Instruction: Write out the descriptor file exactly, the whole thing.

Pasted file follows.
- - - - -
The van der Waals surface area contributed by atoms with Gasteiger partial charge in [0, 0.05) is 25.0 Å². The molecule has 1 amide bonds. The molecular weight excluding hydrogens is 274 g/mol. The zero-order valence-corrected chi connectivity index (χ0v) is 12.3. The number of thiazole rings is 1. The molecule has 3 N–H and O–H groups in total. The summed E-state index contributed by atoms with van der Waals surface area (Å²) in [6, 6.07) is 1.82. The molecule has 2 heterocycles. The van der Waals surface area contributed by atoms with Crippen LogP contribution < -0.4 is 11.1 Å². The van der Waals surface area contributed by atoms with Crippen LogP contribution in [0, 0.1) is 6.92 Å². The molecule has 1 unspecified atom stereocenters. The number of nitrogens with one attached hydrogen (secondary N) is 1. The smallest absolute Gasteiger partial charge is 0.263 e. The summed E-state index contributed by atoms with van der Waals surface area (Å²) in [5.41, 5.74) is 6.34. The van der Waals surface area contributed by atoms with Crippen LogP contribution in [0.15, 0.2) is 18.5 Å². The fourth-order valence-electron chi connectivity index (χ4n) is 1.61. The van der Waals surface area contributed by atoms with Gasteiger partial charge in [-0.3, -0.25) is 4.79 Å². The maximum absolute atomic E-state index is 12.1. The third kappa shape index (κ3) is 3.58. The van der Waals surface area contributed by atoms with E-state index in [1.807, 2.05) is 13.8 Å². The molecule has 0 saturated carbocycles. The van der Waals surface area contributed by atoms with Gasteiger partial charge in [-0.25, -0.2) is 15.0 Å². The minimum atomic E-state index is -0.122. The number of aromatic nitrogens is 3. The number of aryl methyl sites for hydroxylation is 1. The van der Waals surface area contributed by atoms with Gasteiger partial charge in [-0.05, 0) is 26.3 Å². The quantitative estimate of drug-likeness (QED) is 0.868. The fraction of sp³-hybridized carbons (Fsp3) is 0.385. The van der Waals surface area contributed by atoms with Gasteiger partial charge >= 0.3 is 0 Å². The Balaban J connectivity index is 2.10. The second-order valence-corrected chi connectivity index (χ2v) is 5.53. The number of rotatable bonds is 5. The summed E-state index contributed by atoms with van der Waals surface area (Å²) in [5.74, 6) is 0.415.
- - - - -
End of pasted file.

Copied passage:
The van der Waals surface area contributed by atoms with Gasteiger partial charge in [0, 0.05) is 25.0 Å². The molecule has 1 amide bonds. The molecular weight excluding hydrogens is 274 g/mol. The zero-order valence-corrected chi connectivity index (χ0v) is 12.3. The number of thiazole rings is 1. The molecule has 3 N–H and O–H groups in total. The summed E-state index contributed by atoms with van der Waals surface area (Å²) in [6, 6.07) is 1.82. The molecule has 2 heterocycles. The van der Waals surface area contributed by atoms with Crippen LogP contribution < -0.4 is 11.1 Å². The van der Waals surface area contributed by atoms with Crippen LogP contribution in [0, 0.1) is 6.92 Å². The molecule has 1 unspecified atom stereocenters. The number of nitrogens with one attached hydrogen (secondary N) is 1. The smallest absolute Gasteiger partial charge is 0.263 e. The summed E-state index contributed by atoms with van der Waals surface area (Å²) in [5.41, 5.74) is 6.34. The van der Waals surface area contributed by atoms with Crippen LogP contribution in [0.15, 0.2) is 18.5 Å². The fourth-order valence-electron chi connectivity index (χ4n) is 1.61. The van der Waals surface area contributed by atoms with Gasteiger partial charge in [-0.3, -0.25) is 4.79 Å². The maximum absolute atomic E-state index is 12.1. The third kappa shape index (κ3) is 3.58. The van der Waals surface area contributed by atoms with E-state index in [1.807, 2.05) is 13.8 Å². The molecule has 0 saturated carbocycles. The van der Waals surface area contributed by atoms with Gasteiger partial charge in [-0.25, -0.2) is 15.0 Å². The minimum atomic E-state index is -0.122. The number of aromatic nitrogens is 3. The number of aryl methyl sites for hydroxylation is 1. The van der Waals surface area contributed by atoms with Gasteiger partial charge in [-0.05, 0) is 26.3 Å². The quantitative estimate of drug-likeness (QED) is 0.868. The fraction of sp³-hybridized carbons (Fsp3) is 0.385. The van der Waals surface area contributed by atoms with Gasteiger partial charge >= 0.3 is 0 Å². The Balaban J connectivity index is 2.10. The second-order valence-corrected chi connectivity index (χ2v) is 5.53. The number of rotatable bonds is 5. The summed E-state index contributed by atoms with van der Waals surface area (Å²) in [5.74, 6) is 0.415.